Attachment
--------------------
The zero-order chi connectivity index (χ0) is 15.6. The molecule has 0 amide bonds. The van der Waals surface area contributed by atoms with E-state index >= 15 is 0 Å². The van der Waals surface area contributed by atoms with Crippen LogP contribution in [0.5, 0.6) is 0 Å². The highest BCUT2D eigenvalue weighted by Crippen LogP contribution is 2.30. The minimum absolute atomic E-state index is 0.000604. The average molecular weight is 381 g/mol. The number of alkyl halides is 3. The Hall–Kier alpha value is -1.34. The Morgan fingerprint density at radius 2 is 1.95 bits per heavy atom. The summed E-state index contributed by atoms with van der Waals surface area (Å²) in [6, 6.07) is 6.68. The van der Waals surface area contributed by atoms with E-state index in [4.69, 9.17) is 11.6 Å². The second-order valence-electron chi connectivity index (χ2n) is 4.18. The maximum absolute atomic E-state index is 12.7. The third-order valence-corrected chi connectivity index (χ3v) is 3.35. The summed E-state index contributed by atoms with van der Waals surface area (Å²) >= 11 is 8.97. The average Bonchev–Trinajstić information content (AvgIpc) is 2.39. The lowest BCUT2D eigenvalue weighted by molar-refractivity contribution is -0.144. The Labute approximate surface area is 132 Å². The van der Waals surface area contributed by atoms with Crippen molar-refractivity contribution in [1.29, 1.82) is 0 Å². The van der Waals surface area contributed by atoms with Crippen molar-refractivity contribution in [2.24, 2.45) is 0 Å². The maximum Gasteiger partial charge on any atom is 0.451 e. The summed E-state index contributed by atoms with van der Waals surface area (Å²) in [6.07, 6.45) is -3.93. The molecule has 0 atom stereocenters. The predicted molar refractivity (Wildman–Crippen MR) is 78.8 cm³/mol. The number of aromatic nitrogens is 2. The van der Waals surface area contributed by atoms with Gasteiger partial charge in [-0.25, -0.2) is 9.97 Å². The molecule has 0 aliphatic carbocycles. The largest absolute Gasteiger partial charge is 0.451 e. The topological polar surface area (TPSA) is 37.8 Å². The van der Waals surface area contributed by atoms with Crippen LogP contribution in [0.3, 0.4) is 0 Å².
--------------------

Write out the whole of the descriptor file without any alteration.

The zero-order chi connectivity index (χ0) is 15.6. The molecule has 0 amide bonds. The van der Waals surface area contributed by atoms with E-state index >= 15 is 0 Å². The van der Waals surface area contributed by atoms with Crippen LogP contribution in [0.5, 0.6) is 0 Å². The highest BCUT2D eigenvalue weighted by Crippen LogP contribution is 2.30. The minimum absolute atomic E-state index is 0.000604. The average molecular weight is 381 g/mol. The number of alkyl halides is 3. The Hall–Kier alpha value is -1.34. The Morgan fingerprint density at radius 2 is 1.95 bits per heavy atom. The summed E-state index contributed by atoms with van der Waals surface area (Å²) in [6, 6.07) is 6.68. The van der Waals surface area contributed by atoms with E-state index in [4.69, 9.17) is 11.6 Å². The second-order valence-electron chi connectivity index (χ2n) is 4.18. The maximum absolute atomic E-state index is 12.7. The third-order valence-corrected chi connectivity index (χ3v) is 3.35. The summed E-state index contributed by atoms with van der Waals surface area (Å²) >= 11 is 8.97. The average Bonchev–Trinajstić information content (AvgIpc) is 2.39. The lowest BCUT2D eigenvalue weighted by molar-refractivity contribution is -0.144. The Labute approximate surface area is 132 Å². The van der Waals surface area contributed by atoms with Crippen molar-refractivity contribution in [1.29, 1.82) is 0 Å². The van der Waals surface area contributed by atoms with Crippen molar-refractivity contribution in [2.24, 2.45) is 0 Å². The maximum Gasteiger partial charge on any atom is 0.451 e. The summed E-state index contributed by atoms with van der Waals surface area (Å²) in [6.07, 6.45) is -3.93. The molecule has 0 atom stereocenters. The predicted molar refractivity (Wildman–Crippen MR) is 78.8 cm³/mol. The number of aromatic nitrogens is 2. The van der Waals surface area contributed by atoms with Gasteiger partial charge in [-0.25, -0.2) is 9.97 Å². The molecule has 0 aliphatic carbocycles. The largest absolute Gasteiger partial charge is 0.451 e. The topological polar surface area (TPSA) is 37.8 Å². The van der Waals surface area contributed by atoms with Crippen LogP contribution in [0.3, 0.4) is 0 Å².